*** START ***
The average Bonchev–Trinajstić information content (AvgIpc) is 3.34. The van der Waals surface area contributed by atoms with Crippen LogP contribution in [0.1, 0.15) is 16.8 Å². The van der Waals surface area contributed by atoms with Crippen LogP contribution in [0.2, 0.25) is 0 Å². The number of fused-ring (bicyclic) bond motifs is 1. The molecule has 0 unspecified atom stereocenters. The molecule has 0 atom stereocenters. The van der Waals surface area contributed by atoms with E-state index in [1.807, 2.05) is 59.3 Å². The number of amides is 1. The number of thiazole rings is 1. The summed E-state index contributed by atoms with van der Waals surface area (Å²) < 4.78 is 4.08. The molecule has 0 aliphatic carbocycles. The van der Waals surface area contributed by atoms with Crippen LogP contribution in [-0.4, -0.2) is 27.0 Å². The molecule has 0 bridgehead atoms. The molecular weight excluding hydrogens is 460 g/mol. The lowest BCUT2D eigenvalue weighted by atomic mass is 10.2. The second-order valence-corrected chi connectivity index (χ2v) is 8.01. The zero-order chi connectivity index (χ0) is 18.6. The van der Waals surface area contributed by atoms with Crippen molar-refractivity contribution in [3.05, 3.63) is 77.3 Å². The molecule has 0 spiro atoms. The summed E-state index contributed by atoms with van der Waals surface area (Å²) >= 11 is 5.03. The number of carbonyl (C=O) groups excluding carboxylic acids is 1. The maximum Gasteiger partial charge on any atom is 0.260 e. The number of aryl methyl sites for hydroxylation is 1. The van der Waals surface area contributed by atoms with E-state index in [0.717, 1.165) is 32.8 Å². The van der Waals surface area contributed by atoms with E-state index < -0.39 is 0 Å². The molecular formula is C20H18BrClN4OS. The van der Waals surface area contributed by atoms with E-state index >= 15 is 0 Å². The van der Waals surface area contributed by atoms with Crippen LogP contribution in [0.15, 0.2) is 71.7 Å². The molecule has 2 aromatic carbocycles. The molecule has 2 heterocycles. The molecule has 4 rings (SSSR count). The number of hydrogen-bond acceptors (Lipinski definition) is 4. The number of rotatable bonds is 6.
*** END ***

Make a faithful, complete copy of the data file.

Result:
The average Bonchev–Trinajstić information content (AvgIpc) is 3.34. The van der Waals surface area contributed by atoms with Crippen LogP contribution in [0.1, 0.15) is 16.8 Å². The van der Waals surface area contributed by atoms with Crippen LogP contribution in [0.2, 0.25) is 0 Å². The number of fused-ring (bicyclic) bond motifs is 1. The molecule has 0 unspecified atom stereocenters. The molecule has 0 atom stereocenters. The van der Waals surface area contributed by atoms with E-state index in [1.807, 2.05) is 59.3 Å². The number of amides is 1. The number of thiazole rings is 1. The summed E-state index contributed by atoms with van der Waals surface area (Å²) < 4.78 is 4.08. The molecule has 0 aliphatic carbocycles. The van der Waals surface area contributed by atoms with Crippen LogP contribution in [-0.4, -0.2) is 27.0 Å². The molecule has 0 bridgehead atoms. The molecular weight excluding hydrogens is 460 g/mol. The lowest BCUT2D eigenvalue weighted by atomic mass is 10.2. The second-order valence-corrected chi connectivity index (χ2v) is 8.01. The zero-order chi connectivity index (χ0) is 18.6. The van der Waals surface area contributed by atoms with Crippen molar-refractivity contribution in [3.05, 3.63) is 77.3 Å². The molecule has 0 spiro atoms. The summed E-state index contributed by atoms with van der Waals surface area (Å²) >= 11 is 5.03. The number of carbonyl (C=O) groups excluding carboxylic acids is 1. The maximum Gasteiger partial charge on any atom is 0.260 e. The number of aryl methyl sites for hydroxylation is 1. The van der Waals surface area contributed by atoms with E-state index in [0.717, 1.165) is 32.8 Å². The van der Waals surface area contributed by atoms with E-state index < -0.39 is 0 Å². The molecular formula is C20H18BrClN4OS. The van der Waals surface area contributed by atoms with E-state index >= 15 is 0 Å². The van der Waals surface area contributed by atoms with Crippen LogP contribution in [0.15, 0.2) is 71.7 Å². The molecule has 2 aromatic carbocycles. The molecule has 2 heterocycles. The molecule has 4 rings (SSSR count). The number of hydrogen-bond acceptors (Lipinski definition) is 4. The number of rotatable bonds is 6.